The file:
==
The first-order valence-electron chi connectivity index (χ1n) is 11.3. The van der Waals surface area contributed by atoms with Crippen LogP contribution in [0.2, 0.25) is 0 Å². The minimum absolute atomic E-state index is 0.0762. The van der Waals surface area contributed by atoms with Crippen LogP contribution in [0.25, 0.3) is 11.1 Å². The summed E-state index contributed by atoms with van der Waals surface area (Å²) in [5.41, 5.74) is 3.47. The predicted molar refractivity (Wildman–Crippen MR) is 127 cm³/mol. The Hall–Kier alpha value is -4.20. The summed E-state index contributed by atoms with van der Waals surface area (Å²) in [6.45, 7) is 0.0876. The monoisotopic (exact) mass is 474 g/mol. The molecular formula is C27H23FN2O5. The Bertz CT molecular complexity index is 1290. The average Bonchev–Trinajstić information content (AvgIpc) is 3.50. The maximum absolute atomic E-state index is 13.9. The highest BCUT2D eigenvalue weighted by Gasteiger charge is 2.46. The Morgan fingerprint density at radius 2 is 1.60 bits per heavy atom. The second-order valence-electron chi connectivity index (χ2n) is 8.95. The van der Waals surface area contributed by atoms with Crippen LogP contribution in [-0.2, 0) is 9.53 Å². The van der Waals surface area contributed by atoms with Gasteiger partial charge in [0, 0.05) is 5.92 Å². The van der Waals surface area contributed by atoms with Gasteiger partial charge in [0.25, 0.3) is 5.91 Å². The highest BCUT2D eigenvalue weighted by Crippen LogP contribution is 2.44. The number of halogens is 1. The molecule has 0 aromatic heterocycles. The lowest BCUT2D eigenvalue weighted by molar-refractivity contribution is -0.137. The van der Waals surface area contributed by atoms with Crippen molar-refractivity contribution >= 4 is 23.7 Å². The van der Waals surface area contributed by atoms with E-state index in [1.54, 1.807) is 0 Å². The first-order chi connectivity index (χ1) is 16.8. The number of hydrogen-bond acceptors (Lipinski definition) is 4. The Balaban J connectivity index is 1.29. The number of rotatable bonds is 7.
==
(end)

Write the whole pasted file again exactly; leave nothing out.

The first-order valence-electron chi connectivity index (χ1n) is 11.3. The van der Waals surface area contributed by atoms with Crippen LogP contribution in [0.2, 0.25) is 0 Å². The minimum absolute atomic E-state index is 0.0762. The van der Waals surface area contributed by atoms with Crippen LogP contribution in [0.25, 0.3) is 11.1 Å². The summed E-state index contributed by atoms with van der Waals surface area (Å²) in [5.41, 5.74) is 3.47. The predicted molar refractivity (Wildman–Crippen MR) is 127 cm³/mol. The Hall–Kier alpha value is -4.20. The summed E-state index contributed by atoms with van der Waals surface area (Å²) in [6.45, 7) is 0.0876. The monoisotopic (exact) mass is 474 g/mol. The molecular formula is C27H23FN2O5. The Bertz CT molecular complexity index is 1290. The average Bonchev–Trinajstić information content (AvgIpc) is 3.50. The maximum absolute atomic E-state index is 13.9. The highest BCUT2D eigenvalue weighted by Gasteiger charge is 2.46. The Morgan fingerprint density at radius 2 is 1.60 bits per heavy atom. The second-order valence-electron chi connectivity index (χ2n) is 8.95. The van der Waals surface area contributed by atoms with Crippen LogP contribution in [-0.2, 0) is 9.53 Å². The van der Waals surface area contributed by atoms with Gasteiger partial charge in [0, 0.05) is 5.92 Å². The van der Waals surface area contributed by atoms with Gasteiger partial charge in [0.25, 0.3) is 5.91 Å². The highest BCUT2D eigenvalue weighted by Crippen LogP contribution is 2.44. The number of halogens is 1. The molecule has 0 aromatic heterocycles. The lowest BCUT2D eigenvalue weighted by molar-refractivity contribution is -0.137. The van der Waals surface area contributed by atoms with Crippen molar-refractivity contribution >= 4 is 23.7 Å². The van der Waals surface area contributed by atoms with E-state index in [1.54, 1.807) is 0 Å². The first-order chi connectivity index (χ1) is 16.8. The number of hydrogen-bond acceptors (Lipinski definition) is 4. The Balaban J connectivity index is 1.29. The number of rotatable bonds is 7.